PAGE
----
UCLA

Report
UCLA
Nanoscale Measurement System
Non-confidential summary of UCLA technology available for
licensing, Case reference: LA2004-660
Ken Polasko
March 18, 2005
Business Development Officer
Office of Intellectual Property Administration
[email protected]
www.research.ucla.edu/oipa
(310) 794-8087
Nanoscale Measurement System
Background
 Construction of hybrid bio-nanosystems relies on measuring
and optimizing forces and displacements at the molecular level.
 The measurement of the forces and displacements involved when attaching
biological material to inorganic material or micro electro mechanical
systems (MEMS) is becoming an increasing import design capability.
Problem
 Conventional force transducers (e.g. load sensors) have been the choice
for the measurement of forces however these sensors do not have the
required sensitivity.
 Conventional force microscopy relies on cantilever torsional modes for
measuring forces along the surface plane, implying in poor
visualization and sensitivity.
 Optical tweezers have been the choice for the measurement of forces
produced by single molecules however this techniques has limited force
range (pN).
Markets
 Force and displacement characterization tools for the
nanotechnology market.
Nanoscale Measurement System
Solution
 Prototype has been fabricated that can detect forces of ~ 0.2 nN and a corresponding
displacement of ~ 40 nm.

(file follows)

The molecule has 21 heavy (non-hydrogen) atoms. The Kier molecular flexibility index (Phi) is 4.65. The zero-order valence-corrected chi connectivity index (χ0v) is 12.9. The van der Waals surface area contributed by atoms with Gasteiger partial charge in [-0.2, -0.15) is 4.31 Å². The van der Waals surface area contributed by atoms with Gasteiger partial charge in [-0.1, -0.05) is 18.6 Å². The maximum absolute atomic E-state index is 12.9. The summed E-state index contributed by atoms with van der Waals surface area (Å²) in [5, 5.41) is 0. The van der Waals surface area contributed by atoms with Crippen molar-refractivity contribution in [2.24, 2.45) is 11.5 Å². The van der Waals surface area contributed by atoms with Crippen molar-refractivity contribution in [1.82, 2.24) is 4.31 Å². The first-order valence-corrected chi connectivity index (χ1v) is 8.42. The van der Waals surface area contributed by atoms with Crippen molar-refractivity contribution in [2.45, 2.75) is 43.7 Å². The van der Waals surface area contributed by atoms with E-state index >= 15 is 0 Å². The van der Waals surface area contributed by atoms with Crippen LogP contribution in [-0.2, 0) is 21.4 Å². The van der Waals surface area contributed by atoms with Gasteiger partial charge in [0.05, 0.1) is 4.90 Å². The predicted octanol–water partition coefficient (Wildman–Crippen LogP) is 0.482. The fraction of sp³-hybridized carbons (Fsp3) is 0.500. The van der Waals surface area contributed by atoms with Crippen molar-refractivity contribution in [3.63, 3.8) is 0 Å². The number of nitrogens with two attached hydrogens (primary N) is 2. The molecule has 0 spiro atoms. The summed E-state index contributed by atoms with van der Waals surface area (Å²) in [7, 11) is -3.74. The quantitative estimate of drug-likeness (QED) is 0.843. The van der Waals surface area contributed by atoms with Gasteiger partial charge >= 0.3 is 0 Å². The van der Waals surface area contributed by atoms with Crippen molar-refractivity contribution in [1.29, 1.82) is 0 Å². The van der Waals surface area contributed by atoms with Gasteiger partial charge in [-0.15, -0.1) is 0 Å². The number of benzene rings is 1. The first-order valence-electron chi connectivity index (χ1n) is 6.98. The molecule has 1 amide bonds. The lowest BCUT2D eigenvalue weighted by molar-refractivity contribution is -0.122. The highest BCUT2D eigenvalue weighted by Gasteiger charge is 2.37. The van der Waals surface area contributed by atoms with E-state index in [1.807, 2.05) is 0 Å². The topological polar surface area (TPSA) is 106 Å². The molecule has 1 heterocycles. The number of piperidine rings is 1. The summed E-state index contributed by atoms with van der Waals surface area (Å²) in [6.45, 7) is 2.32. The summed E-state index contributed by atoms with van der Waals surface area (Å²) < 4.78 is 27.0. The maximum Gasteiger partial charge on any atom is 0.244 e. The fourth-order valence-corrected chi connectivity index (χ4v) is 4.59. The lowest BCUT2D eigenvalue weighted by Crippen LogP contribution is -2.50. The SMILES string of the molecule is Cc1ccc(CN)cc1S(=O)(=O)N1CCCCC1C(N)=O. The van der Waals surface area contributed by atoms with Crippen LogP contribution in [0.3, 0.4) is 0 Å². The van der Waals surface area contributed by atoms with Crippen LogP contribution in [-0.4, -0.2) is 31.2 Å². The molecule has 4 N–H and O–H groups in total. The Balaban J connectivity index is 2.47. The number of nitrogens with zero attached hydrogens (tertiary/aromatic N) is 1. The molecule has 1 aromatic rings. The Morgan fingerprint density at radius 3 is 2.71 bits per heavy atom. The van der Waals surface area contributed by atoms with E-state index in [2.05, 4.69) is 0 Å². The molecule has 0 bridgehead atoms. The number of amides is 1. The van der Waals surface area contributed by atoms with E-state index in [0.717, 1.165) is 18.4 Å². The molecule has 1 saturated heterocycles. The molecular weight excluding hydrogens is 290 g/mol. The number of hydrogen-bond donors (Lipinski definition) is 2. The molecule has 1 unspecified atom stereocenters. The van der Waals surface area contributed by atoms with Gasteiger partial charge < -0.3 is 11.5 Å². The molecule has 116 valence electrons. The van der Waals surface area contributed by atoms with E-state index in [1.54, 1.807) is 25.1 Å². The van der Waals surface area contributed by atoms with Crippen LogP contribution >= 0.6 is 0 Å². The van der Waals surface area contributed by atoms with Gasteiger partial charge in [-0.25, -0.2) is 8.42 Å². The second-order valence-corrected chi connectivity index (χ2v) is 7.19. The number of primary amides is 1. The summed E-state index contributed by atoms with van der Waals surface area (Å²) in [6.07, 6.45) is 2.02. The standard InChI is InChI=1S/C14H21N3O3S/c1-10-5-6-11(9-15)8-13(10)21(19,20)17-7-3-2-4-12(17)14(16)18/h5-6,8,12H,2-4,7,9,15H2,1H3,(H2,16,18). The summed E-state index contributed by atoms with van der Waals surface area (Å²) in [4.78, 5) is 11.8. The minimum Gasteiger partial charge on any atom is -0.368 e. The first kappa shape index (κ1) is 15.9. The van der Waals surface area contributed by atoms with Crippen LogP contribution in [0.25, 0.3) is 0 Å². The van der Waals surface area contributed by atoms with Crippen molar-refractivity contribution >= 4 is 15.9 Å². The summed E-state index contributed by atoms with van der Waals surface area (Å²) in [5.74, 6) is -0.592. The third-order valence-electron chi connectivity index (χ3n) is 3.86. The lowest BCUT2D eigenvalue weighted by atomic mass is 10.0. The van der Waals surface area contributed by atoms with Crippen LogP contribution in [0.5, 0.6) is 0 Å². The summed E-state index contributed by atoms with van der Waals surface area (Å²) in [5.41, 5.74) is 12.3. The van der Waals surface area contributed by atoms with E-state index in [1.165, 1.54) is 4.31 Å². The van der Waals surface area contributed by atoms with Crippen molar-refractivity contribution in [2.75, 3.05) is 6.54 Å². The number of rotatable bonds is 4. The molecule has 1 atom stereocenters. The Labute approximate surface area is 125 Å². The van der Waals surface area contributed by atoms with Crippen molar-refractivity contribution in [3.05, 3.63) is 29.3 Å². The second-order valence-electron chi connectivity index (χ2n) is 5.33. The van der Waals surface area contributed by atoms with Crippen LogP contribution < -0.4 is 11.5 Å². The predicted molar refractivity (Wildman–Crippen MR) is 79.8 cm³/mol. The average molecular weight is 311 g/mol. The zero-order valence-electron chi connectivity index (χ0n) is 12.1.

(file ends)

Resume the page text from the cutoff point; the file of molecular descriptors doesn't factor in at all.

 The prototype incorporates a novel illumination system that permits excellent
visualization of biological material.
 The system design permits flexible handling of liquids.
 This system fills the gap between existing tools for measuring forces associated with
biological elements and purely atomic measurement systems.
Nanoscale Measurement System
Technological Status
Research
Discovery
Development
Technical
Feasibility
Integration
Commercialization
Prototype
Production
Nanoscale Measurement System
Nanoscale Measurement System
Inventors and Collaborators

Professor Carlo Montemagno, Department of
Bioengineering & Biomedical Engineering
 Professor Jacob Schmidt, Department of
Bioengineering & Biomedical Engineering
 Professor Toshikazu Hamasaki, Department of
Bioengineering & Biomedical Engineering
 Dr. Sergio Freire, Department of Bioengineering &
Biomedical Engineering
Intellectual Property

Provisional patent filed

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